Being an animal in the wild teaches us a thing or two about spiritual warfare.
Think about it: a creature out there in the elements is on constant guard. An enemy could be behind any bush, hiding behind any tree, lurking around any corner, in the dark, in shadows, camouflaging itself.
Stop a moment and think of how tough it is to be an animal, any animal.
Take the deer. Like so many animals, it prefers moving by night, when it is less a target for myriad enemies. A deer at any time of the day or night has to navigate through a world of speeding cars, sport hunters, coyotes, wolves, bears, mountain lions, and if they are fawns, even bobcats. These photos are from a trail camera.
The raccoon is wily — but also knows the benefits of the nocturnal hours. It always checks in every direction.
Also, they contend with each other, as do we flesh-and-blood humans, for certain — even flesh-and-blood Catholics. This possum took issue with the raccoon’s arrival.
Birds, meanwhile — greatly diminishing in North America — are at tremendous risk from stray cats, swooping hawks, those same bobcats, coyotes, and many kinds of snakes (sound familiar?). Their eggs can be taken by anything from a crow to a squirrel.
You may not like rats, but some pity is in order: snakes and everything else seem to go after them!
Butterflies? A bird can chase and will swallow one in flight — if the butterfly has made it past pesticides and the grates of a car in the first place. (Remember how many butterflies — yellow ones, white ones, monarchs — there used to be?) Witness the dearth of bees. Everything is also susceptible to our pollution and the tremendous loss of habitat (had to have all those parking lots and shopping plazas!).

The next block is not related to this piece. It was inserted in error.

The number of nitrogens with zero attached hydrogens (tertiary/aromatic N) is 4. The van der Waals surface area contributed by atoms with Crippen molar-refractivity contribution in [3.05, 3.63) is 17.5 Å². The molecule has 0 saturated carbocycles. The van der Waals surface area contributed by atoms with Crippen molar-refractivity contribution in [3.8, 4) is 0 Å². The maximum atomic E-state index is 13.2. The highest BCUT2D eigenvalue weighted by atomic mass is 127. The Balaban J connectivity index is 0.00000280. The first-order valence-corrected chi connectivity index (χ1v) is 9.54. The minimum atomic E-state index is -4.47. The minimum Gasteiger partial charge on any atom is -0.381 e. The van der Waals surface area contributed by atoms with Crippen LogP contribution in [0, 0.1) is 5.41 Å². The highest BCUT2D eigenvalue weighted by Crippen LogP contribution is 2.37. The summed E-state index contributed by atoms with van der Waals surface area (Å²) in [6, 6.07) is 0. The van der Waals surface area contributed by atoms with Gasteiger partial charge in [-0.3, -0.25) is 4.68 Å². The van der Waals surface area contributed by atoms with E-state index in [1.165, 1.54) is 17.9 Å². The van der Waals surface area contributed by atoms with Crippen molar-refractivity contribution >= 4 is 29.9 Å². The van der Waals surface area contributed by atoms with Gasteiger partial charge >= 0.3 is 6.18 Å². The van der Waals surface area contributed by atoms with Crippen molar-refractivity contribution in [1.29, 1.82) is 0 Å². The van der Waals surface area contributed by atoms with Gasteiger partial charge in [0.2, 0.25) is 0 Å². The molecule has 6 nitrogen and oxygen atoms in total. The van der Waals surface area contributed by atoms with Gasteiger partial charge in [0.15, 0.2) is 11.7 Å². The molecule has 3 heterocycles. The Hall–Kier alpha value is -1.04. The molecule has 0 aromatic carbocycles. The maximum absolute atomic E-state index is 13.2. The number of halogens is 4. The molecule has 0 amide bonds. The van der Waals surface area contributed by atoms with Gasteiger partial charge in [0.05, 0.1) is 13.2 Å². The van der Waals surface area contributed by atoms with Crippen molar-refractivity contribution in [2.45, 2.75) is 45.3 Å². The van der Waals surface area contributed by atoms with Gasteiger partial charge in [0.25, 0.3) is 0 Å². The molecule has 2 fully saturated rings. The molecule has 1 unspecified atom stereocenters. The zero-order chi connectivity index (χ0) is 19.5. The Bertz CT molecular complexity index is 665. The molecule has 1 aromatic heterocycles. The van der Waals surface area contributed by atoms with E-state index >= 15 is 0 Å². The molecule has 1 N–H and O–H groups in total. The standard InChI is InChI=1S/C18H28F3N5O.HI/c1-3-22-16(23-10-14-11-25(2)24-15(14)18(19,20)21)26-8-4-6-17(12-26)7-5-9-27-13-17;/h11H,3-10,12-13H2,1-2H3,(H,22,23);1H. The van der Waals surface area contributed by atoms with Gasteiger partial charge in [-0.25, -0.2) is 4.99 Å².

Below is a bobcat — even while photographed by a camouflaged camera, discreetly out of clear view — and if you look closely enough at the second photo, standing on its haunches, it too peering around for danger.
This possum may seem happy (some bones were put out there for it; happier than the one above!), but a possum can itself be a sumptuous meal for coyotes, bobcats, alligators, large snakes, and panthers (in Florida). It is also the most frequent victim of cars.
Automobiles in almost all cases are a wild animal’s worst nightmare.
Somehow, it doesn’t seem like God made these animals, exquisite when you think of their adaptations, to be smashed by SUVs and Silverados.
Always on the lookout. Always looking around. Constantly ill at ease. At no time can a wild animal let its guard down, and the same is true of humans on this earth when it comes to enemies and armies (spirits) of the night. Even coyotes [below] have to watch at all times, relying on the instincts the Lord gave them.
It is only with extra-vision that we see what lurks and so perhaps we can compare the night vision of an animal to the Holy Spirit lifting our spiritual blinders.
A trial — for humans and animals alike — is the darkness and perhaps even more so the daytime of this place called earth.